In ballots for the Bert Bell Award cast by sports writers, football coaches and club members, Rice received 326 first-place votes and 1,996 total points to become the first wide receiver to win the prize since it was first awarded in 1959.
White had 105 first-place votes and 905 points, Elway received 133 first-place votes and 833 points and Montana garnered 49 first-place votes and 421 points.
If four AP voters selected Rice over Elway — or seven of the Montana voters went for Rice, or some combination of the two — then Rice would have been the AP, NEA, PFW, Sporting News, Sports Illustrated, and Maxwell Club MVP. And no one would ever associated Elway with being the most valuable player in the NFL in 1987. Perhaps the most remarkable note: Elway didn’t even account for more touchdowns than Rice that season: both were responsible for 23 touchdowns.
The Case For Elway
That said, let’s end with some reasons why Elway won the award. Elway’s numbers may not look great to you — 3,198 yards, 19 passing touchdowns, 12 interceptions, 83.4 passer rating — but they are better than they appear at first glance. He finished 4th in ANY/A and actually led the NFL in net yards per pass attempt. He had a better interception rate than Montana, but a mediocre 4.6% touchdown rate hurt his ANY/A average. That low touchdown, however, was due in part to all the injuries to the Denver running backs that turned the Broncos in a pass-happy team that ranked 2nd in pass attempts.
It’s also probably fair to throw out Elway’s terrible numbers from the last game of the season, played in absolutely miserable conditions, that the Broncos won 24-0 over a Chargers team that appeared frozen. He was 7 of 20 for 98 yards with an interception in a game that had 14 inches of snow, but also a game that was never in doubt. It’s not hard to imagine that the voters ignored his stats from the game. And without those bad numbers, Elway’s ANY/A jumps to 7.00, which was narrowly ahead of Montana’s ANY/A.
Let’s operate under the assumption that the voters paid little attention to the first two weeks of the season — the pre-strike games were a distant memory — and the final week of the year, due to the blizzard conditions and since the game was meaningless for San Francisco. Over that time period, Elway edged out Montana in ANY/A (though not passer rating), despite, you know… not having the best player in football. If anything, it’s Kosar (who played well in the two pre-strike games, too) who has a real gripe:
Elway produced legitimately great passing numbers over games 6 through 14 of the 15-game season, while also finishing the season 2nd among all quarterbacks in rushing yards and rushing touchdowns. Oh, and he did it with a mediocre supporting cast and a coach who wasn’t exactly quarterback-friendly, while engineering a new-look, quarterback-centric, shotgun offense. That was the opposite of the situation Montana found himself in, and we can all agree that elevating a mediocre team to the 1 seed is the kind of stuff MVPs are made of. But if you don’t score more touchdowns than a wide receiver, it’s hard to be the most valuable player in football.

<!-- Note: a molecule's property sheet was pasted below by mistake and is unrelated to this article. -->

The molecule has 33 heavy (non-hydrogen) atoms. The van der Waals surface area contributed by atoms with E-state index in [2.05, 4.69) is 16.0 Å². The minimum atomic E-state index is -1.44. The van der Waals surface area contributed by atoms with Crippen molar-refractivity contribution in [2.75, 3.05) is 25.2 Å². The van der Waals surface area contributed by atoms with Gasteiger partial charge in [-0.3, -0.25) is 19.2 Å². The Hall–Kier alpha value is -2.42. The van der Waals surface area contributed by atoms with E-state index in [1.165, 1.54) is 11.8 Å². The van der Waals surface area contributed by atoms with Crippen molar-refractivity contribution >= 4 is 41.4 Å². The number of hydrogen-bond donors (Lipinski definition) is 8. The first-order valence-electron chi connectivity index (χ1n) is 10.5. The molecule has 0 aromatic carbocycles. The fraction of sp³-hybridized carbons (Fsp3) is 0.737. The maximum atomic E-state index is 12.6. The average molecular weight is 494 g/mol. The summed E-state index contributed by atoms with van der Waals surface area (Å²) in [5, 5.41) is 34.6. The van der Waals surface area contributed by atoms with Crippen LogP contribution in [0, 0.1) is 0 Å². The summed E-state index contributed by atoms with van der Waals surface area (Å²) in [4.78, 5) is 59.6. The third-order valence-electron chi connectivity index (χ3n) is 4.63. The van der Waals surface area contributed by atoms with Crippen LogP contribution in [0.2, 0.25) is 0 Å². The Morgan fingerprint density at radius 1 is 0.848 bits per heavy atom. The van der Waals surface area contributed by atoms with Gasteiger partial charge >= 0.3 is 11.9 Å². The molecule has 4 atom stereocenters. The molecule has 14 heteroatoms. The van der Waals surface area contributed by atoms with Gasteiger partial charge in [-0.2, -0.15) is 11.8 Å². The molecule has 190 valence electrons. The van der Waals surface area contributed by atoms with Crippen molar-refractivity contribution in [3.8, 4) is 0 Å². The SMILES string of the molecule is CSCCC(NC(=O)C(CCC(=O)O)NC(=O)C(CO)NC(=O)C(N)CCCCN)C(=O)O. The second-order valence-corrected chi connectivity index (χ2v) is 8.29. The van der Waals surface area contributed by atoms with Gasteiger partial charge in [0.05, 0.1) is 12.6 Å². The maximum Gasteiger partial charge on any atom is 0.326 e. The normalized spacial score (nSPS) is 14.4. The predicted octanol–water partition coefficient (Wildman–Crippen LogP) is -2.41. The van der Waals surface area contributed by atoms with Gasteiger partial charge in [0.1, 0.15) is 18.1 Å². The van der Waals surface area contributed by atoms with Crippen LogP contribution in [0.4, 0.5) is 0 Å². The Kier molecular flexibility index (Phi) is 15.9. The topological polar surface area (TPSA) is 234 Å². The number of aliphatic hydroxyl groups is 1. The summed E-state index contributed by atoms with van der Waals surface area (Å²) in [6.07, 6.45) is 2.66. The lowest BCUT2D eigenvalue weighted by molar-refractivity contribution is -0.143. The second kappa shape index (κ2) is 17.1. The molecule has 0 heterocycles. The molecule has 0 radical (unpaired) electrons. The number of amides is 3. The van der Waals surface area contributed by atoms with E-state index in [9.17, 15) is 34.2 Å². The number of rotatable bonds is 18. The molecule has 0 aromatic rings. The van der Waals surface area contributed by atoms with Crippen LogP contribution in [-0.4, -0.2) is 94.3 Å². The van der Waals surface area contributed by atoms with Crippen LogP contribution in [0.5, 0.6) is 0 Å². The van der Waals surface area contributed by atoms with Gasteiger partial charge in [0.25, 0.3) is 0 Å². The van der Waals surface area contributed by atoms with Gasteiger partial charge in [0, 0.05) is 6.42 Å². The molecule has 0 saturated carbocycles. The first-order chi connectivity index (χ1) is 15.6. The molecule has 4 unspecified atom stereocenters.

Ironically, Elway had a better claim to be made as the most valuable quarterback in the NFL, rather than its most valuable player. The Associated Press just got it reversed.
- And his most meaningful work came not as a starter. In week 14, the 49eres had a huge game against the Bears for conference supremacy. Both teams were 10-2 entering the game, making it a showdown for the 1 seed in the NFC. The Bears defense was still dominant, and while Montana was the starter, he pulled a hamstring early in the game after going 4-8 for 47 yards with two sacks. Young stepped in and the 49ers blew out the Bears, 41-0. Young threw for 4 touchdowns on his 19 passes. [↩]
- If you are curious about the running backs of 1987, you probably would focus on either Rams running back, Eric Dickerson or Charles White. Dickerson was magnificent down the stretch for Indianapolis after a mid-season trade — he rushed for 973 yards in the Colts final 8 games and carried the team to the postseason — but didn’t do enough in September or October to merit consideration. White crossed the picket line and led the league in rushing yards and touchdowns, but did so for a 6-9 Rams team. Ironically, these two running backs who began the season as teammates ended as the two AP 1st-team All-Pro backs. [↩]
- In 1986, Willhite finished 2nd on the team in rushing yards, 3rd in receiving yards, and 2nd in yards from scrimmage. [↩]
- The team’s top pass-catching back. [↩]
- A Pro Bowler in ’85 and ’86, Smith was limited to six games in ’87. [↩]
- Second on the ’86 Broncos in both receptions and receiving yards. [↩]
- Who started nearly every game from ’78 to ’88, but was limited to four starts in ’87. [↩]